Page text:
An Aboriginal Australian Police Officer who stoned a wombat to death is still not charged and is roaming freely.
On October 3, 2019, Police Officer Waylon Johncock was filmed chasing and stoning a wombat on a dirt road in Eyre Peninsula, South Australia.
The video shows the officer stoning the wombat to death.
The video went viral right away and it sparked outrage and disgust amongst Australians.
Authorities are currently seeking independent legal advice on how they could prosecute Officer Waylon.
Earlier this month and an inquiry were launched earlier this month to determine if Johncock will face criminal charges in relation to animal cruelty.
Johncock Aboriginal has thrown up various issues in this case.
According to the Native Title Act of 1993, the Aboriginal People are permitted to maintain traditional hunting customs.
Indigenous people in Southern Australia are allowed to kill wombats using a rock, which means he didn’t commit any crime.
Wirangu-Kokatha elder Jack Johncock defended Officer Waylon.
In a statement that he released, he said, “For the people of the west coast of South Australia, the wombat is a big part of their diet and they’ll get wombat any way they can.”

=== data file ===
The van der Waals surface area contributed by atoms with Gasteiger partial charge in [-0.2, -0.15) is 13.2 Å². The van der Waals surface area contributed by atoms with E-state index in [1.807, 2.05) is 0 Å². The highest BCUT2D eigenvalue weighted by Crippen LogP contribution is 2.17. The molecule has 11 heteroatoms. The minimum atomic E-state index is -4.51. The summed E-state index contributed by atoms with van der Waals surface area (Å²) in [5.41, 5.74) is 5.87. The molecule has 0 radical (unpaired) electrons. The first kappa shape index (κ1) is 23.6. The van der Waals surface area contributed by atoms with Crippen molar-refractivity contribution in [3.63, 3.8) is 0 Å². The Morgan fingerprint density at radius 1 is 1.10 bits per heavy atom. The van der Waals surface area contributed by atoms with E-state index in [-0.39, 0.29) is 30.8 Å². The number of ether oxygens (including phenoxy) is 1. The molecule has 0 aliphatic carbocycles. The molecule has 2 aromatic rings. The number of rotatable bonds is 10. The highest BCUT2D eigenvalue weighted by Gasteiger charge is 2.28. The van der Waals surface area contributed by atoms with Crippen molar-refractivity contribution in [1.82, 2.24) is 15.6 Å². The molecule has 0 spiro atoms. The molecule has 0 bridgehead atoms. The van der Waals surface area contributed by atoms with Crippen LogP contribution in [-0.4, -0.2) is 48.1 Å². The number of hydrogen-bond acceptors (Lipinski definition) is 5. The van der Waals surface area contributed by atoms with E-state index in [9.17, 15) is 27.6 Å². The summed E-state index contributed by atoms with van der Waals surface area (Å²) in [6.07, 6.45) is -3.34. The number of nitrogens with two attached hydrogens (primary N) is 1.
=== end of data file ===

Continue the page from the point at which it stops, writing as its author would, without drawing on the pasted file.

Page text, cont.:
Johncock killed the wombat and caused outrage amongst animal rights activists.
A petition was started after the incident, and it calls on for stronger laws against the exploitation of traditional hunting practices.
The petition on the Change.org has over 330,000 signatures.
Johncock spoke out against the petitions and the outrage that the video received.
He said, “Don’t they think they’ve done enough changes in this country to take away all our rights and customs? I think enough is enough.”
Johncock works as a South Australian police community liaison officer.
He is currently being investigated by the South Australian Police and is working as a police officer.
The South Australian Police didn’t release any comment about the investigation and the incident.